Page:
Gardnerville artist succumbs to injuries received in collision |

Gardnerville artist succumbs to injuries received in collision

Staff Reports

Gardnerville artist Reiko Hervin died Wednesday as a result of injuries she received in a head-on collision on Nov. 6.

The Nevada Highway Patrol confirmed Hervin’s death through the Washoe County Coroner’s Office, Trooper Chuck Allen said.

The accident occurred on Highway 208 at Jack Wright Summit at about 6:40 p.m. when a trailer hauling a Jeep came unhitched from an oncoming vehicle and crossed into her travel lane.

Hervin, 51, started her art career in her native Japan as a graphic designer. She graduated with honors from the Tokyo Design School, and received a second place award from the Japanese Ministry of Education for her calligraphy at the national competition level. She also worked at a major television station in Yokohama in their graphic design department. Hervin studied under one of the great masters of Japanese art for several years. She continued studying watercolor after she moved to America in 1993.

According to her Web site, she created hundreds of pieces of artwork since settling in Smith Valley in 1997. Most of these paintings are in private collections across America, Europe, and Asia.

She won numerous awards including Nevada State Fair Commendation Awards, Best of Show at Nevada Artist Association and second place at Biggest Little Art Show in Nevada.

She showed her work at the Governor’s Mansion and at the State Library and Archives in Carson City, where she had a one-woman show in 1999. Since then every year she has been invited to have a show around Northern Nevada. In 2000, 2001 and 2002 she was a judge for the Lyon County Fair – Fine Art Exhibit.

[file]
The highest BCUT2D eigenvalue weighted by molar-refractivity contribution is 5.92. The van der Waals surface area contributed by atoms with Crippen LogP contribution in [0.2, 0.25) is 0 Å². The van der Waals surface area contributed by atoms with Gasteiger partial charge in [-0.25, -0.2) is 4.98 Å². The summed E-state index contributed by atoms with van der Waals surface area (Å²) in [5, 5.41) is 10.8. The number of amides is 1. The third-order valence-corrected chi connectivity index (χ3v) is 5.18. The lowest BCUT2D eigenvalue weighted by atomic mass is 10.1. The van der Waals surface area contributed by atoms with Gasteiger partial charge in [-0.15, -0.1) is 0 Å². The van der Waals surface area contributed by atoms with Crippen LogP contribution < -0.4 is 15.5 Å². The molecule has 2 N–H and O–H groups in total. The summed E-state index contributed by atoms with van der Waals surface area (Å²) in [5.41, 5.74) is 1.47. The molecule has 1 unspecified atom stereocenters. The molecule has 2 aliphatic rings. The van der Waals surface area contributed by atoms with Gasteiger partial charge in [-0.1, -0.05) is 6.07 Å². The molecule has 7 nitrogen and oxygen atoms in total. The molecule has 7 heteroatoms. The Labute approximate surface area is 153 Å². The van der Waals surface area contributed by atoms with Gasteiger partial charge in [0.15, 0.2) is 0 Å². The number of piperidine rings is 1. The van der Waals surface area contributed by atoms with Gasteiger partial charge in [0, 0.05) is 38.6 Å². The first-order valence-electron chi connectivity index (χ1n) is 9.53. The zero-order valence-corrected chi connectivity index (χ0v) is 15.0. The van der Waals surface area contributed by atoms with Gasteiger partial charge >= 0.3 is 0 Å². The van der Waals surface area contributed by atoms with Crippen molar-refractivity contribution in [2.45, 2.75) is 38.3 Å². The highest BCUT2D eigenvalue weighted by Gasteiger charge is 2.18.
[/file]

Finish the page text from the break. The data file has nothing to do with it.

Her work appeared on the Watercolor Magic Magazine web site, 2003. In 2004, her transparent watercolor painting was selected at the Watercolor West National judged show in Los Angeles, Calif. She is a juried member of the Watercolor West.

In 2000, Hervin began teaching drawing and watercolor painting classes regularly in Gardnerville, Minden and Smith Valley

She also gave regular art demonstrations at East Fork and Lone Tree galleries.

She was a member of the Carson Valley Art Association and East Fork Gallery.

In 2005, Hervin’s painting, “When Time Stands Still-Iris” was represented in a well-known watercolor series book, “Splash 9 – Watercolor Secrets.”

In 2006 Hervin exhibited at a gallery showing in New York City. Hervin’s original watercolor painting, “Sweet Romance” was shown at the Hudson Valley Art Association’s 75th Annual Art Exhibit.

“I think artists’ work has strong relations with their lives,” Hervin said in a 2006 interview with The R-C. “As artists what can we do? Many of the artists express their emotions – anger, sadness, frustrations – through the colors. There are a lot of paintings out there that artists created during a stage in their lives.

“Can we take this one step more? Can we create a painting more positive and pleasant, give encouragement to make them smile? As artists, we paint from the heart, I feel it’s one of the important things we keep in our minds.”